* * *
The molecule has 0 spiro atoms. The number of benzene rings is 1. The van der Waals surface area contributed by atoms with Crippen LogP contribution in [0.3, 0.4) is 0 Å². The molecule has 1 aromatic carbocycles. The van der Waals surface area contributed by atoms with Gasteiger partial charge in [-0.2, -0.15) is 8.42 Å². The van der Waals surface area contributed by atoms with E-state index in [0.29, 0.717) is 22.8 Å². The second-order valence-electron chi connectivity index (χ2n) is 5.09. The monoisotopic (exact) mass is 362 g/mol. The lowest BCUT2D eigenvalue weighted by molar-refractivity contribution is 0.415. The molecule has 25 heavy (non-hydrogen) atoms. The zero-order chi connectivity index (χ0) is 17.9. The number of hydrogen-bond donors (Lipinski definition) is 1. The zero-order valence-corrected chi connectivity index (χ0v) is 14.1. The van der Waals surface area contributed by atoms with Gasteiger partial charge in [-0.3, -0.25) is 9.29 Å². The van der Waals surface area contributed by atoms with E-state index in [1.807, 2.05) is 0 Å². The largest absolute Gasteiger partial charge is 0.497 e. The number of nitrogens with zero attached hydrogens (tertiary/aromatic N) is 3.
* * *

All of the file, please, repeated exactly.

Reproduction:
The molecule has 0 spiro atoms. The number of benzene rings is 1. The van der Waals surface area contributed by atoms with Crippen LogP contribution in [0.3, 0.4) is 0 Å². The molecule has 1 aromatic carbocycles. The van der Waals surface area contributed by atoms with Gasteiger partial charge in [-0.2, -0.15) is 8.42 Å². The van der Waals surface area contributed by atoms with E-state index in [0.29, 0.717) is 22.8 Å². The second-order valence-electron chi connectivity index (χ2n) is 5.09. The monoisotopic (exact) mass is 362 g/mol. The lowest BCUT2D eigenvalue weighted by molar-refractivity contribution is 0.415. The molecule has 25 heavy (non-hydrogen) atoms. The zero-order chi connectivity index (χ0) is 17.9. The number of hydrogen-bond donors (Lipinski definition) is 1. The zero-order valence-corrected chi connectivity index (χ0v) is 14.1. The van der Waals surface area contributed by atoms with Gasteiger partial charge in [-0.3, -0.25) is 9.29 Å². The van der Waals surface area contributed by atoms with E-state index in [1.807, 2.05) is 0 Å². The largest absolute Gasteiger partial charge is 0.497 e. The number of nitrogens with zero attached hydrogens (tertiary/aromatic N) is 3.